Montezillo 13th. Jany 1822
my dear Grandson
I am glad to learn by your No. 12—that you are reading Burlamaqui and as he is sound in philosophy morals and Religion, I hope that you will not only read, but study him. Make an abstract or analysis of him, for I inculcate on all my young friends the maxim “studium—sine calamo, somnium.” My early patron Mr Gridley of whom you have so often heard me speak with veneration, who educated more young gentlemen to the Bar than any other lawyer, had so high an opinion of Burlamaqui, that he reduced the whole Book into questions and obliged his pupils to answer them in writing.—From Burlamqui, I presume you will proceed to Vattel, and I advise you to give particular attention to Heineceius on the law of Nature and Nations—Nor must you be fright’ned by the sight of Grotius or Puffendorf or Bynkershoek—nor of the Corpus juris, nor of Hoppius, Vinnius or Cujacius Justinians institutes, at least his defenitions, you ought to have at heart—there is no poetical rhetorical oratorical, romantic or belles letters read to the law. You must buckle on your armour and contend earnestly for the prize.—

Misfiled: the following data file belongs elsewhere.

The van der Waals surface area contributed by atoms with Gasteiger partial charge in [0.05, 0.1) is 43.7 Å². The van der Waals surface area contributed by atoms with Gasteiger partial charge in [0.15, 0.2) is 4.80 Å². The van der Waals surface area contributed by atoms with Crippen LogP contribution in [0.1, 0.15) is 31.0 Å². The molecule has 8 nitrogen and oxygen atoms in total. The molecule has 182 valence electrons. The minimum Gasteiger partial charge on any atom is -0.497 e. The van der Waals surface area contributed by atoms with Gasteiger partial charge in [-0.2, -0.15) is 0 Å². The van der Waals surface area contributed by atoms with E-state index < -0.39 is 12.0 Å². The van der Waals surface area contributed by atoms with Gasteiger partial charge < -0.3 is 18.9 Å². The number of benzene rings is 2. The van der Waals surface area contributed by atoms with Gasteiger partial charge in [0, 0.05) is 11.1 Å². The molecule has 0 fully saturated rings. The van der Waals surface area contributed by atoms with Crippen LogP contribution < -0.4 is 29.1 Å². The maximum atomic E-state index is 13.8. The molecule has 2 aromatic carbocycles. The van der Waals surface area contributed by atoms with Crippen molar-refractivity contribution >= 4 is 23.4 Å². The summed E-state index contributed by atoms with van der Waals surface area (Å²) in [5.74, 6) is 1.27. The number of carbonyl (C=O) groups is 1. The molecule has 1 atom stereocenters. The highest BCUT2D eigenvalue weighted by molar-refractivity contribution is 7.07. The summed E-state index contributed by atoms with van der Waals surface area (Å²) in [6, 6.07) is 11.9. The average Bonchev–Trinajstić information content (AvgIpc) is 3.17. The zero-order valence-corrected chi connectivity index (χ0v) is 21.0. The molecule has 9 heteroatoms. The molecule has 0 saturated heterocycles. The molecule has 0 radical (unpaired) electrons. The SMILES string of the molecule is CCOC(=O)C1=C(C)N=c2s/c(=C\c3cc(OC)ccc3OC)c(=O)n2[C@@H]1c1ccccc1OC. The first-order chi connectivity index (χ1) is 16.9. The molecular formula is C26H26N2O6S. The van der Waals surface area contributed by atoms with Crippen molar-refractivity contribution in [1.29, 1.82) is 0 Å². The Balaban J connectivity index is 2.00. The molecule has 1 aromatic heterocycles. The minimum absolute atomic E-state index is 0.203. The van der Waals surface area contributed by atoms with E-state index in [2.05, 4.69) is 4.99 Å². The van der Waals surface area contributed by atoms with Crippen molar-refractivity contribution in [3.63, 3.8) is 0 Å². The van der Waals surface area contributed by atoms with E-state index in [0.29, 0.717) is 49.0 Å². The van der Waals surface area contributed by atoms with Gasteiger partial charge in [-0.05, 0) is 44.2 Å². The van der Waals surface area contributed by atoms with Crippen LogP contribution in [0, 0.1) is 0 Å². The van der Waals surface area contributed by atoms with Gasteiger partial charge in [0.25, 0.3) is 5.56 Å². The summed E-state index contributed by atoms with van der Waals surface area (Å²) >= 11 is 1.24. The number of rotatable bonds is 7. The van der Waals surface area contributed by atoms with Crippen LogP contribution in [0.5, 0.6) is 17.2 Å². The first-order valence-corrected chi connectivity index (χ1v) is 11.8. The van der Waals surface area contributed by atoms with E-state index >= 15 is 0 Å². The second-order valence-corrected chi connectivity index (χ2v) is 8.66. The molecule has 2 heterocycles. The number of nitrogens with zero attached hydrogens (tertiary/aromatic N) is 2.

We have here Mrs De Wint Caroline and her three little Girls, and have had much pleasure in their company They are now gone to Boston and will not return till Wednesday
We are happy to hear that your Mother is comfortable but fear that routs, Balls, and tea parties, will neither promote her health, nor your studies. Your Brothers are here, and are very agreeable—They are like you, are great readers, but I fear that none of you are such intense students as I wish you were—There is a very deep and broad distinction between reading and Study. Every Student is a reader, but every reader is not a Student.
I am my dear George, your affectionate / Grand Father—
MHi: Adams Papers.